Skechers Beats Expectations in Q4 Despite a 23% Drop in China Sales, Hits Annual Sales Record

Skechers’ shares were down on Thursday afternoon as the comfort-footwear brand revealed a sales drop in China in the fourth quarter.

Just last week, analysts upgraded the footwear stock as inventories level out and sales momentum persists in a newly reopened China, a major region for Skechers.

Skechers sales in China dropped 23% in the fourth quarter, in part due to Covid-19 related restrictions and temporary store closures in November. Despite the slowdown, Skechers’ chief operating officer David Weinberg said in a statement that momentum will likely pick up in 2023, following recent improvements in the region. China relaxed some of its zero-COVID policy and travel restrictions in recent months, which should bode well for brands like Skechers that have a large presence in the region.

“With the recent elimination of the zero-COVID policy, we believe that our business in China will improve throughout 2023,” Weinberg said.

Overall, the Los Angeles-based footwear company delivered better-than-expected results for the fourth quarter. The company reported total sales of $1.88 billion, up 13.5% over the same period last year and ahead of analysts’ expectations of $1.77 billion. Diluted earnings per share also beat expectations, at $0.48. Wholesale sales, driven by the U.S., Germany, India, Mexico, and Spain, were up 15.7%. DTC sales grew 10.8%.

For the full-year of 2022, Skechers broke annual sales records of $7.4 billion, up 18% from the prior year.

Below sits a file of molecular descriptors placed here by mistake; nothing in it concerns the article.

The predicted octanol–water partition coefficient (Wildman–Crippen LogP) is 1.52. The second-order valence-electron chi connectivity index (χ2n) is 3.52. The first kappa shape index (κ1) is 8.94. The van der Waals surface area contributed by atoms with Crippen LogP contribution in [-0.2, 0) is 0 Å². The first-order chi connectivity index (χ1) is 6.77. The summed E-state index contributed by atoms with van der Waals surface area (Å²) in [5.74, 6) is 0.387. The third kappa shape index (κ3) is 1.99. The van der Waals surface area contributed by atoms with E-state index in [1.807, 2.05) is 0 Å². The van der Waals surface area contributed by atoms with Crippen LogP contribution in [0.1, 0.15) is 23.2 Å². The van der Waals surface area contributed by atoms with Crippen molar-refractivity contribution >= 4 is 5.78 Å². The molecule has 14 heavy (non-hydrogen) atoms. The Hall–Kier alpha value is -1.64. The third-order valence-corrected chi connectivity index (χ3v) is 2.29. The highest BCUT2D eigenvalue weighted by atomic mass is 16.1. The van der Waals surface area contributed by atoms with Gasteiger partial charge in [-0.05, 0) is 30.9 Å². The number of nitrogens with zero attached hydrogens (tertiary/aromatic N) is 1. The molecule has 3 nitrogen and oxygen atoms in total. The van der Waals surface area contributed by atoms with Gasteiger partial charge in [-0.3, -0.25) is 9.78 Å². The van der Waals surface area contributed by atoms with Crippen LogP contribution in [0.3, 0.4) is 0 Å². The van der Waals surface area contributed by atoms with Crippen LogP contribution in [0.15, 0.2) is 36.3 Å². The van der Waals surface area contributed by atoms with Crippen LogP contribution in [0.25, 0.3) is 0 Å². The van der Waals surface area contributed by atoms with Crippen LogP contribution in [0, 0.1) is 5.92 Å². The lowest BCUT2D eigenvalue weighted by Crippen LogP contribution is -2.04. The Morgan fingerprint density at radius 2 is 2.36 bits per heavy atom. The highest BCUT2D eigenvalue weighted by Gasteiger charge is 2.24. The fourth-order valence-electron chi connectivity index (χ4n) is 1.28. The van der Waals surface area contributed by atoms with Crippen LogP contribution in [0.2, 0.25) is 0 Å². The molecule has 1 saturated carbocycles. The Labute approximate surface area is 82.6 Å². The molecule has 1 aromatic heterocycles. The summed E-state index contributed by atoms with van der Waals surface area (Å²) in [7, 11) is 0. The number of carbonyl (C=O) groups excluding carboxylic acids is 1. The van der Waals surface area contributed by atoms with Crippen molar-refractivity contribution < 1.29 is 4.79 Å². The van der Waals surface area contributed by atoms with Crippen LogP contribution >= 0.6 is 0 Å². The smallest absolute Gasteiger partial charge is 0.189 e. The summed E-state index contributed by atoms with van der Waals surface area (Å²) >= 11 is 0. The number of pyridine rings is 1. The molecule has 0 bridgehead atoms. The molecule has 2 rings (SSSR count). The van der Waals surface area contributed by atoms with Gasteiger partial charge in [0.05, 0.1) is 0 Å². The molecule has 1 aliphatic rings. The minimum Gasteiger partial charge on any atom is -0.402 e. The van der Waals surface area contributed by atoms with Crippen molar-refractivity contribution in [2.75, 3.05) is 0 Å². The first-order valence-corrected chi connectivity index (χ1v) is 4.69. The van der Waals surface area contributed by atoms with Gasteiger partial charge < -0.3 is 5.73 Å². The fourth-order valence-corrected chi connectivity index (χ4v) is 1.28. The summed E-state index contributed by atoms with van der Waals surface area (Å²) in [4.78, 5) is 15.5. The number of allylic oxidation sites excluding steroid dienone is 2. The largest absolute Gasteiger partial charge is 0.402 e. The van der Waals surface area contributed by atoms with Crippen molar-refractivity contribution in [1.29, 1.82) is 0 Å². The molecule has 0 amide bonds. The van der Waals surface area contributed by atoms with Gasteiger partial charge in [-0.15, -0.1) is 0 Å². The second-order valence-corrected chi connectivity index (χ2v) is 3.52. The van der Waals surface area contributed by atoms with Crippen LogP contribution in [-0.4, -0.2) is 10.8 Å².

As improvements begin to take root in China, analysts say Skechers is one of the likeliest brands to capture renewed demand after multiple quarters of stagnation. In A Friday note before Skechers reported Q4 earnings, Wedbush analyst Tom Nikic said Skechers will likely benefit from “brand momentum and international tailwinds” in China.

“Skechers has the highest penetration of China revenue in our coverage (16%) and is key to the Skechers stock narrative,” he said. “With China abandoning the ‘Zero COVID’ policy, we view Skechers as one of the prime potential beneficiaries.” The weakening U.S. dollar and strength in other international markets will also be a tailwind for Skechers’ global business, other analysts noted.

In the U.S., Skechers is also seeing improvements with regard to its inventory availability in its domestic distribution center, Weinberg noted. 

Looking ahead, Skechers expects 2023 sales to land between $7.75 billion and $8 billion, with diluted earnings per share of between $2.80 and $3.00.  In Q1, Skechers expects sales between $1.8 billion and $1.85 billion and diluted earnings per share of between $0.55 and $0.60. For the long-term, Skechers is looking to achieve $10 billion in sales by 2026.

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